Los Angeles can likely solve its projected $30 million deficit for the fiscal year ending in June, but spiraling pension costs and other possible expenses remain as challenges, according to a report issued by credit rating agency Fitch Ratings Inc. on Friday.
The Fitch report said the relatively small size of the projected deficit for the 2017-18 fiscal year – at $30 million, just over 0.5 percent of the total $5.8 billion budget – means it’s likely the city will find the funds to close the gap. The report notes that the city has closed deficits in each of the last six years and has also been able to add surplus dollars to its general fund each year.
But, the report took issue with the city’s claim that its general fund structural imbalance will be rectified by 2022. The Fitch analysts said this target date could be delayed if the economy slows or negotiations with labor unions result in higher-than-expected employee costs.
Importantly, the report said, lowered assumptions for market returns on city pension fund investments are expected to increase pension system contributions by $122 million for the fiscal year ending June 2019, on top of an expected $48 million increase in contributions. That cumulative $170 million increase would raise fiscal 2019 general fund expenditures by about 3 percent.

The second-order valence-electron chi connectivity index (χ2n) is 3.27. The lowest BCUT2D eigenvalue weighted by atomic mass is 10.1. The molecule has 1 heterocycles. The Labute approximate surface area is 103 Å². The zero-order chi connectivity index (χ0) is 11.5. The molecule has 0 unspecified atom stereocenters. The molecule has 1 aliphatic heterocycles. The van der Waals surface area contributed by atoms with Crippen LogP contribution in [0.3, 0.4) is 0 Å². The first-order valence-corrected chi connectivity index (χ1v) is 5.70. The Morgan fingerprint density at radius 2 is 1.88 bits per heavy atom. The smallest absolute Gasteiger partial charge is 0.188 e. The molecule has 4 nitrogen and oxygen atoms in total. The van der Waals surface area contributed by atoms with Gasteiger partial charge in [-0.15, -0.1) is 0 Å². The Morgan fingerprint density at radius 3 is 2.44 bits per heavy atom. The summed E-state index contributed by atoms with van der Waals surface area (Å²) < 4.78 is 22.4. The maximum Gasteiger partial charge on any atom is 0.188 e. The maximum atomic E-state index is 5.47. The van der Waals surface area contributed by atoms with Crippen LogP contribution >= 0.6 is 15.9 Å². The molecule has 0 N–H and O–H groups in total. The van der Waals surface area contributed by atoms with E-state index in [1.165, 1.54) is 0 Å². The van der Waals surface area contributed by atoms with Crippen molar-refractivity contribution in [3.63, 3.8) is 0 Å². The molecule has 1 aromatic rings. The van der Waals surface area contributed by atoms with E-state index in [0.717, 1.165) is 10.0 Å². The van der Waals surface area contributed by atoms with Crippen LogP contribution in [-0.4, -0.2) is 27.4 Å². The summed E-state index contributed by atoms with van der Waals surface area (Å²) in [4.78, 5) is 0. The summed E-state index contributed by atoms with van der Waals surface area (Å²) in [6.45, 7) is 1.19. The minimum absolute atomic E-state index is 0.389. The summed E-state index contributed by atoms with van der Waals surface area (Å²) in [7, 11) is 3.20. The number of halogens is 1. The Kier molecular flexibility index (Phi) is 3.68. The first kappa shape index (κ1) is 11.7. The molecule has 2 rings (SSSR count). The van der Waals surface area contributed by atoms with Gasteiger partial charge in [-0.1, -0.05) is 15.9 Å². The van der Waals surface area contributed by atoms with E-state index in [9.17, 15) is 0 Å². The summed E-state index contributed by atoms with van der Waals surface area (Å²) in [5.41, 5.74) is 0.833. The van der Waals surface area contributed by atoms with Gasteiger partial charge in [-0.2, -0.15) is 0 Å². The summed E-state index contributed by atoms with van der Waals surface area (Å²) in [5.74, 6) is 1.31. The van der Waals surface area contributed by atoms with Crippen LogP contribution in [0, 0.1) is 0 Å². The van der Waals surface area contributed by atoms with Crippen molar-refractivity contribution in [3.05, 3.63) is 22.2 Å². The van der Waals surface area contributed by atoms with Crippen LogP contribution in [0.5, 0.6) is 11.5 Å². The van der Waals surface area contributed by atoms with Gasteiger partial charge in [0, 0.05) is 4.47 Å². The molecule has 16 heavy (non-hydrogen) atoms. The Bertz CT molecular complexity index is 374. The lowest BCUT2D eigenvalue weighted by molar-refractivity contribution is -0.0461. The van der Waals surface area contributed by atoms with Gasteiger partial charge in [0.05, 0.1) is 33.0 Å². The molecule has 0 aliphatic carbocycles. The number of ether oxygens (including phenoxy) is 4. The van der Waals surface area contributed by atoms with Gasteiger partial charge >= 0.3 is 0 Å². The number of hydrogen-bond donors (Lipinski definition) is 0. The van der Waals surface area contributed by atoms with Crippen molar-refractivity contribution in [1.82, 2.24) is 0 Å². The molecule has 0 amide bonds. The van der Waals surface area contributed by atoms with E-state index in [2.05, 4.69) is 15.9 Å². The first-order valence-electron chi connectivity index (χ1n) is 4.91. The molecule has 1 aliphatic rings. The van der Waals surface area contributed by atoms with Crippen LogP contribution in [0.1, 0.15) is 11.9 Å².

Fitch currently rates debt issuances by the city of Los Angeles at AA-/Stable. Friday’s report did not alter that rating. The debt rating is crucial for the city to issue bonds for public works and other projects, such as low-income housing developments; the lower the debt rating, the more interest the city has to pay on its bond issuances and the more expensive those projects become.
Economy, education, energy and transportation reporter Howard Fine can be reached at firstname.lastname@example.org. Follow him on Twitter @howardafine.